Sunday, November 21, 2010

The US Air Force Academy

The tablecloths are vinyl
One of my sidetrips during our recent visit to Colorado Springs was to the Air Force Academy. The outing was part of the conference I attended and focused on the operational side of the base, although we did visit the chapel, which is spectacular. We started the tour with a VIP briefing in the Visitors Center and then proceeded to Mitchell Hall, the location where the cadets eat their meals. The dining area is a massive room that allows all 4,500 cadets to eat at the same time. Breakfast and lunch are mandatory meals and dinner is optional.

All 50 state flags are displayed
Our tour guide pointed out that the meal periods last 20 minutes from the time the cadets are seated until they're dismissed. I'm not sure how the staff accommodates cadets with special dietary needs or even if they do. Seems like that would be an additional challenge that would be difficult to meet. The building was undergoing a serious renovation during our visit in an effort to revamp the kitchen and make the entire complex ADA accessible. We were told that they were in year three of a six year project. Oy.

The weather that afternoon deteriorated rapidly into something not desireable. What they said was, "This is the worst day this year to visit the Air Force Academy." Oh well. I kinda felt like Eeyore and hoped it wasn't evident on my face. I had been looking forward to this time for weeks and wasn't going to be discouraged. We just had to duck in and out of cover during the first snow storm of the season.

The Air Force Academy Chapel is striking in its design and place against the foothills. It was designed by Skidmore Owings and Merrill of Chicago during the 1960s. The main floor houses the Protestant Chapel, but the lower level houses a Roman Catholic Chapel, a Jewish Synagogue and a Buddhist Meditation Chapel. All of them are unique and striking.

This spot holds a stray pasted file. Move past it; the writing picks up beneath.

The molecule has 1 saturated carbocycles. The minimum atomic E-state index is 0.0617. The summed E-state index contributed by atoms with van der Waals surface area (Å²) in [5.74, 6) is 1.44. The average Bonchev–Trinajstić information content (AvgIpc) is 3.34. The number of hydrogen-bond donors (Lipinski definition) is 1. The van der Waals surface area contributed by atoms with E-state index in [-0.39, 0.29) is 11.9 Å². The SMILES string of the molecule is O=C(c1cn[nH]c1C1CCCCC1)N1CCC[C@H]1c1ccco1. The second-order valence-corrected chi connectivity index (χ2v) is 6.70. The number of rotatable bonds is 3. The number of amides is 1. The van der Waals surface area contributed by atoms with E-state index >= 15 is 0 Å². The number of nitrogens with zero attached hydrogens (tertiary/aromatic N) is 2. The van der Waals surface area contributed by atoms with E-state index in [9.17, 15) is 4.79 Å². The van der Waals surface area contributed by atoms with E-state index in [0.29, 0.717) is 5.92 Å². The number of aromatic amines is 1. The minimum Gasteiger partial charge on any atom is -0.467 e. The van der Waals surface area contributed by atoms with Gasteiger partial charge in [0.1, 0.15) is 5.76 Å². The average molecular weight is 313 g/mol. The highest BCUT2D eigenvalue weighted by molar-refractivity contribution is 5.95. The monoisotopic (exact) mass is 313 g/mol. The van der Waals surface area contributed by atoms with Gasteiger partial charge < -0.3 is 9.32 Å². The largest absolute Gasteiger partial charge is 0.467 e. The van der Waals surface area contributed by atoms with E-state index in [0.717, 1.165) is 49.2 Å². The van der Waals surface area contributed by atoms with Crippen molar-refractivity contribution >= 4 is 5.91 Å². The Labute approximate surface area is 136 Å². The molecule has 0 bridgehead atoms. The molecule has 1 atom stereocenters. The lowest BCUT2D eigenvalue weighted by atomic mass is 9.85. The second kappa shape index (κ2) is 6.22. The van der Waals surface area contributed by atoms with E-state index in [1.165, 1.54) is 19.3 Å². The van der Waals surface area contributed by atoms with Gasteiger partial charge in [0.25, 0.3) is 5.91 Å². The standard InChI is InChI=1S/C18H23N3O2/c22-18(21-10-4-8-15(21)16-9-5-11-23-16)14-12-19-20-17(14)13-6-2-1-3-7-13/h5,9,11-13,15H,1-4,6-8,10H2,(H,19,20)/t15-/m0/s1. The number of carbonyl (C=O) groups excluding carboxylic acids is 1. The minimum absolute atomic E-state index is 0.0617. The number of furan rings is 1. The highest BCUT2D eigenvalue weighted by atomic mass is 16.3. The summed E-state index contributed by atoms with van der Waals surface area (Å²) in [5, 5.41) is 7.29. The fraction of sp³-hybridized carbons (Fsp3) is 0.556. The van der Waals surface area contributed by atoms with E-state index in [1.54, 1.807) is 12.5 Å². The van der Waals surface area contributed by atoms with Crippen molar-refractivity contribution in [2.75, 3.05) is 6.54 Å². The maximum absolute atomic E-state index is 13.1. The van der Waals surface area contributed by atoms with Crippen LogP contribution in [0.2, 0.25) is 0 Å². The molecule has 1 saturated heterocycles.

I seem to be having trouble with the slideshow above. If it fails to start for you, go to my Picasa album to view it.

As we were leaving the Chapel and being urged to "get on the bus", I came upon a memorial to the Academy graduates who have been killed in action. This is a surprisingly short list given the tens of thousands of cadets who have matriculated since 1956. However, one of the names is intimately familiar to me. Lt. Stephen H. Gravrock was like an uncle to my sister and I when we were in high school and hearing of his death in 1972 was a surreal experience. Still is.

On the flip side, my cousin, Tom, entered the Academy several years later and has had a stellar career as a pilot and base commander. I tip my hat to both of these fine men.

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